The Father Factor

13 Lessons and Takeaways to Engage Your Stepdads

Posted by Erik Vecere

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Jan 21, 2021


If I had a time machine, I would travel back to May 3, 2018, the day before I became a stepdad to four wonderful girls. As this time traveler, I would remember every experience – good and bad – over the past few years. I would relive and course-correct.

So, what would I do differently? What would I repeat?

For things to do differently, I would:

  • Remind myself how time flies. During those three years, each stepdaughter moved through a new season in her life. Our 23-year-old moved into a place of her own, our 20-year-old and 18-year-old started their careers, and our 14-year-old entered middle school. This reminder would help me appreciate every moment with them even more.
  • Go on more dates with their mom. A house with four girls – with diverse wants and needs – gets crazy. It is easy to get caught up in the busyness and lose sight of what fuels a healthy marriage. I would establish specific date nights with my wife and guard them from competing priorities. Not only would this strengthen our relationship, but also role model a healthy relationship to my stepdaughters.
  • Maintain consistent contact with my biological daughters. Since my biological daughters did not live in my house, it was easy to lose track of how much time passed between visits, texts, and video chats. I would include specific reminders on my calendar to reach out and set up dates with them.

For things to repeat, I would:

  • Move slowly with disciplining. It took three years to establish enough trust and positive memories to be able to discipline in ways that my stepdaughters were open to. If I would have tried to change their behavior any sooner, they would have dug their heels in and resisted. I would continue to be patient to build trust and positive memories. I would also continue to reflect on the three R’s – rules without relationship equals rebellion. This is especially true with stepchildren.
  • Create unique ways to engage each stepdaughter. I would continue to be a student of my stepdaughters and engage them around their individual love languages. One stepdaughter loves to talk, so I would continue to listen more patiently to her. Another loves to share meals, so I would continue to engage in conversation during those times. Receiving gifts speaks love to one, so I would keep an eye out for opportunities to bring her something that she collected, and another loves to debate issues with me, so I would set aside time – mainly when driving with her – to discuss current events.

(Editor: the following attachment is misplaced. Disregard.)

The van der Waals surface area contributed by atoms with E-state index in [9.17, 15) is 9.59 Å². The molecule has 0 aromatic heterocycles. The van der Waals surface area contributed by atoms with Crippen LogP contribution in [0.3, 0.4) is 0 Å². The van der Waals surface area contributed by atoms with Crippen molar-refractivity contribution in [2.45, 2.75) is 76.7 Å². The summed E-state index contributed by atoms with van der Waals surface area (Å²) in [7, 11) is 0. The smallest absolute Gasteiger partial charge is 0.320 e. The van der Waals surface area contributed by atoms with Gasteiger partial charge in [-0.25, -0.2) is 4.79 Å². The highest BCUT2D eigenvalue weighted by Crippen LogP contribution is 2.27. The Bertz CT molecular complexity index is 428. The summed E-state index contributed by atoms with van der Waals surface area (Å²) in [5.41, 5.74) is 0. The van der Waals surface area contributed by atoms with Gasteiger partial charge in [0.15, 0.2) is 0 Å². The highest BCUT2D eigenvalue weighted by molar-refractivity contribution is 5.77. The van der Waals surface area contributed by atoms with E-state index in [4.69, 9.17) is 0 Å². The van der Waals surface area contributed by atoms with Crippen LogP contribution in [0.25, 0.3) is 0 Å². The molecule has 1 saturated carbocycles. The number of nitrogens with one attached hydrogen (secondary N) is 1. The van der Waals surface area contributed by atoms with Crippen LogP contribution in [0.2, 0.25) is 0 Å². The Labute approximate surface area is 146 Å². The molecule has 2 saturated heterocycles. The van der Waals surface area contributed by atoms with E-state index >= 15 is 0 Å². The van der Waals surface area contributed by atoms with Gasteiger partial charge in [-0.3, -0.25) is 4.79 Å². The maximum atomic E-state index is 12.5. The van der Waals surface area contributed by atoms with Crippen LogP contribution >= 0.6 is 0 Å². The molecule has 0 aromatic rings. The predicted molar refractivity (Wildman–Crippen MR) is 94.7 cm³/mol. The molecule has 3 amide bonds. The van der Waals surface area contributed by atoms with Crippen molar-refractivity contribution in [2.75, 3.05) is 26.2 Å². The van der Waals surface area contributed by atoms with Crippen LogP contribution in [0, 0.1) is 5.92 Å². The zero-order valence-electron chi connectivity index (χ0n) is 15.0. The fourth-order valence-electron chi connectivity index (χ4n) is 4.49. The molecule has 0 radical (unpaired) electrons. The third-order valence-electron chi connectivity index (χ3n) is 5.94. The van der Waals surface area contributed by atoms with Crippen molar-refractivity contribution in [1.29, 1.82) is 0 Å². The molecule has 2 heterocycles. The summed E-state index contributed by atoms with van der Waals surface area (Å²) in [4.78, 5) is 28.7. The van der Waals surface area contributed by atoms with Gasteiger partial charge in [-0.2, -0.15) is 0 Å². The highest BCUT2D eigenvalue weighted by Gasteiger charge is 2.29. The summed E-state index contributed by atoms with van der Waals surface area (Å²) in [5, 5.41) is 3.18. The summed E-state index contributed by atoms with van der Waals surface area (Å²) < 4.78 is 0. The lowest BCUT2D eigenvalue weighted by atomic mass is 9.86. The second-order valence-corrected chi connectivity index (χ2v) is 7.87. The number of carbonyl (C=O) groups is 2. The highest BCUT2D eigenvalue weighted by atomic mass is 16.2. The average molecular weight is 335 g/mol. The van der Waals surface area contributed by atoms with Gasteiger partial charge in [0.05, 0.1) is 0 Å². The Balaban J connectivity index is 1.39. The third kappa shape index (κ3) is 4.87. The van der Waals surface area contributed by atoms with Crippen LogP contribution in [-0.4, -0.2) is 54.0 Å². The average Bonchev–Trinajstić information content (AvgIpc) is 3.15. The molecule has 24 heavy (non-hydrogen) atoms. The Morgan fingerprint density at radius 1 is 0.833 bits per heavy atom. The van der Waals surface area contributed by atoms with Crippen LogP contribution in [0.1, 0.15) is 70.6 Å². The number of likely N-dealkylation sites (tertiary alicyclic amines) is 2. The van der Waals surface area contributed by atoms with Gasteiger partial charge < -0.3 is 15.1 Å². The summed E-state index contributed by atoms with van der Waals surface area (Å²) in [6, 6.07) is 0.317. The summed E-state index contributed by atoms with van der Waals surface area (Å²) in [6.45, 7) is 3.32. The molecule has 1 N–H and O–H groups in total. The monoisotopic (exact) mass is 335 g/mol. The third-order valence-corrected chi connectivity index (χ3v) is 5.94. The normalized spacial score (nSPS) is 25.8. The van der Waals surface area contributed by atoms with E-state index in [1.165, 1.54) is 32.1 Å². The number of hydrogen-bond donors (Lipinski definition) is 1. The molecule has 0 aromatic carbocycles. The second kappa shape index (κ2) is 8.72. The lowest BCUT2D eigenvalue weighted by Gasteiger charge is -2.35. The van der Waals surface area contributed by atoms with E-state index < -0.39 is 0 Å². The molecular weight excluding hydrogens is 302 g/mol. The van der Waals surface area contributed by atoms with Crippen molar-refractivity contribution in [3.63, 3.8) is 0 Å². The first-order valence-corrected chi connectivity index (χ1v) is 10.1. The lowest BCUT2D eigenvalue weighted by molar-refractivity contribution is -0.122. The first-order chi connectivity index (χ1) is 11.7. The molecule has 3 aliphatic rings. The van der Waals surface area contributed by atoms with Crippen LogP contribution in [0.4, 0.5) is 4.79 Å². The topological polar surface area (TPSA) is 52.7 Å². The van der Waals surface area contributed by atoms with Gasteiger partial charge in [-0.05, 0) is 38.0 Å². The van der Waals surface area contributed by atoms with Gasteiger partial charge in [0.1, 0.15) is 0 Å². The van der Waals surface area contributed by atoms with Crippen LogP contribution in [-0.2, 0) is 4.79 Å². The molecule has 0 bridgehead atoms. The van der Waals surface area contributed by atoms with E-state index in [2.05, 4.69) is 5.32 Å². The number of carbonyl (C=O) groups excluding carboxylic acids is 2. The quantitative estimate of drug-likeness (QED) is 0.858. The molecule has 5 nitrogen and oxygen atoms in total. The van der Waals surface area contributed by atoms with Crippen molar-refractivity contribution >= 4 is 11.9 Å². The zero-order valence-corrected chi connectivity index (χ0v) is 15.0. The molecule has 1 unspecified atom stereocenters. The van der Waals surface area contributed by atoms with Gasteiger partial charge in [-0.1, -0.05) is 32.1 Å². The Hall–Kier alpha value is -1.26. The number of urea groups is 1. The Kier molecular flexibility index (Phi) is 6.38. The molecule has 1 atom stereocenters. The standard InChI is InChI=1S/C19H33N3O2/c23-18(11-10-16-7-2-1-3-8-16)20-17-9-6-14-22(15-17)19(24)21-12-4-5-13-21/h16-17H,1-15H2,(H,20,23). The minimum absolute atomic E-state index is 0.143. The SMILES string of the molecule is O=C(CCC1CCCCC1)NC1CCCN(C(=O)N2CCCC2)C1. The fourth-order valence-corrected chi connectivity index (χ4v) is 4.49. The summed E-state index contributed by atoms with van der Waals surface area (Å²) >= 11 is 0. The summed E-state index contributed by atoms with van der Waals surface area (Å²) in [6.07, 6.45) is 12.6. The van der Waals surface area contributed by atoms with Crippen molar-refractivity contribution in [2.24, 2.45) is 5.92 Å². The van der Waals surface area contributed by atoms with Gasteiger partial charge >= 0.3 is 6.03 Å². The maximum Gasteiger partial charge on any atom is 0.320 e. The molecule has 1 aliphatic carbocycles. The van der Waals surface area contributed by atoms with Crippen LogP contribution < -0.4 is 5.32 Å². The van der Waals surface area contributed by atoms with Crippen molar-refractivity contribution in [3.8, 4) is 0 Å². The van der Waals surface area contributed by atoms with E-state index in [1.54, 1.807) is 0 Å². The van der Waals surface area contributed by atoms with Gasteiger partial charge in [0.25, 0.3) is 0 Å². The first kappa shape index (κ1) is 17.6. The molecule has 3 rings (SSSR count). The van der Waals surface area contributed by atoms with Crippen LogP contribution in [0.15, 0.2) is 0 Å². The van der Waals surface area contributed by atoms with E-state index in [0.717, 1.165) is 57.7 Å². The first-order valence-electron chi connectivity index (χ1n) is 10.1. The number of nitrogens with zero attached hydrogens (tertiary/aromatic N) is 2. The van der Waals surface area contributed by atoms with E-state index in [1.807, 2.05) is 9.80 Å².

• Keep the atmosphere light. Pressure can build up in a house with diverse personalities. The one thing we all have in common, however, is that we love to laugh, and laughter is a great way to release that pressure. We would continue to celebrate our differences, while finding the humor in our idiosyncrasies.

In addition to my life lessons, I have found the key takeaways to share with stepparents from the Institute for Family Studies helpful. They include:

  • Loving extravagantly and faithfully over time ultimately moves steprelationships in a positive direction. These behaviors require little time, skill, money, or effort, but have significant impact.
  • Unexpected, surprising actions speak loudly and are hard to miss.
  • Quality time is tough to orchestrate early on in blended families because the tension surrounding family integration makes it uncomfortable. Be measured in the beginning of your family journey and increase your quality time efforts as relationships prove ready for it.
  • The positive impact of speaking someone’s love language is not usually felt immediately but becomes more evident over time. Even after experiencing a positive shift in their feelings toward a stepparent, a child may not reciprocate their love until sometime later.
  • Stepparents should enter the parental role of disciplinarian slowly and cautiously. Focus first on building friendship, trust, and love, then move into boundary setting and setting rules.
  • Negative conflict, when processed and resolved and the relationship reconciled, can become a positive turning point for stepparents and stepchildren. It builds resilience and a perceived sense of value to the other.
  • Taken as a whole, everything from simple, everyday behaviors to “above and beyond” actions powerfully communicate authentic love to a child and have strength to improve the quality of the relationship.

I hope these takeaways along with my life lessons help you in your work with the stepdads that you serve.

Now to get back in my time machine and return to 2021!

What have been the most challenging issues that your stepdads face?

How can you help them better address those issues?
  • he Benefits of Fatherhood Programs in Community-Based Organizations

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